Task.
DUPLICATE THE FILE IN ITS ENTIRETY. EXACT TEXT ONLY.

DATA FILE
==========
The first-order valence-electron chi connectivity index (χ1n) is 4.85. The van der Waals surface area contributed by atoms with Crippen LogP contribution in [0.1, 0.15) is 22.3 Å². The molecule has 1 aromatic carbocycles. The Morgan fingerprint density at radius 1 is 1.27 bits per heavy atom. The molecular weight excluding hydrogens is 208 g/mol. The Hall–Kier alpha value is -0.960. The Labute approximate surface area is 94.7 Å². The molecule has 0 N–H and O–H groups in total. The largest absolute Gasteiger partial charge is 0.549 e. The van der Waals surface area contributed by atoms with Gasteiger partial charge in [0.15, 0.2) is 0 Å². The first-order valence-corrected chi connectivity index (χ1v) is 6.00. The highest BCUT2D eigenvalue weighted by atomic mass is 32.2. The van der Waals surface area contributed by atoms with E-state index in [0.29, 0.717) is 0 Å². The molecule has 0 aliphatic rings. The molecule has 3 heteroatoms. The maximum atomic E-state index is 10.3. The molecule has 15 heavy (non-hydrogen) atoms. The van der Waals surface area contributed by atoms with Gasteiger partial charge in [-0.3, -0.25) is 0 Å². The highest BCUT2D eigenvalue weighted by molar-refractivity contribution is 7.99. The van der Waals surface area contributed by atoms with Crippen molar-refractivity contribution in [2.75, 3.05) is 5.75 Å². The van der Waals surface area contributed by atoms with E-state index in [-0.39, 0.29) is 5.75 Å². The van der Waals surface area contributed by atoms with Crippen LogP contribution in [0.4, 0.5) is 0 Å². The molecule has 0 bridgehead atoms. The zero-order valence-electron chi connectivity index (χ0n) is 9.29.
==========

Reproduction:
The first-order valence-electron chi connectivity index (χ1n) is 4.85. The van der Waals surface area contributed by atoms with Crippen LogP contribution in [0.1, 0.15) is 22.3 Å². The molecule has 1 aromatic carbocycles. The Morgan fingerprint density at radius 1 is 1.27 bits per heavy atom. The molecular weight excluding hydrogens is 208 g/mol. The Hall–Kier alpha value is -0.960. The Labute approximate surface area is 94.7 Å². The molecule has 0 N–H and O–H groups in total. The largest absolute Gasteiger partial charge is 0.549 e. The van der Waals surface area contributed by atoms with Gasteiger partial charge in [0.15, 0.2) is 0 Å². The first-order valence-corrected chi connectivity index (χ1v) is 6.00. The highest BCUT2D eigenvalue weighted by atomic mass is 32.2. The van der Waals surface area contributed by atoms with E-state index in [0.29, 0.717) is 0 Å². The molecule has 0 aliphatic rings. The molecule has 3 heteroatoms. The maximum atomic E-state index is 10.3. The molecule has 15 heavy (non-hydrogen) atoms. The van der Waals surface area contributed by atoms with Gasteiger partial charge in [-0.3, -0.25) is 0 Å². The highest BCUT2D eigenvalue weighted by molar-refractivity contribution is 7.99. The van der Waals surface area contributed by atoms with Crippen molar-refractivity contribution in [2.75, 3.05) is 5.75 Å². The van der Waals surface area contributed by atoms with E-state index in [-0.39, 0.29) is 5.75 Å². The van der Waals surface area contributed by atoms with Crippen LogP contribution in [0.4, 0.5) is 0 Å². The molecule has 0 bridgehead atoms. The zero-order valence-electron chi connectivity index (χ0n) is 9.29.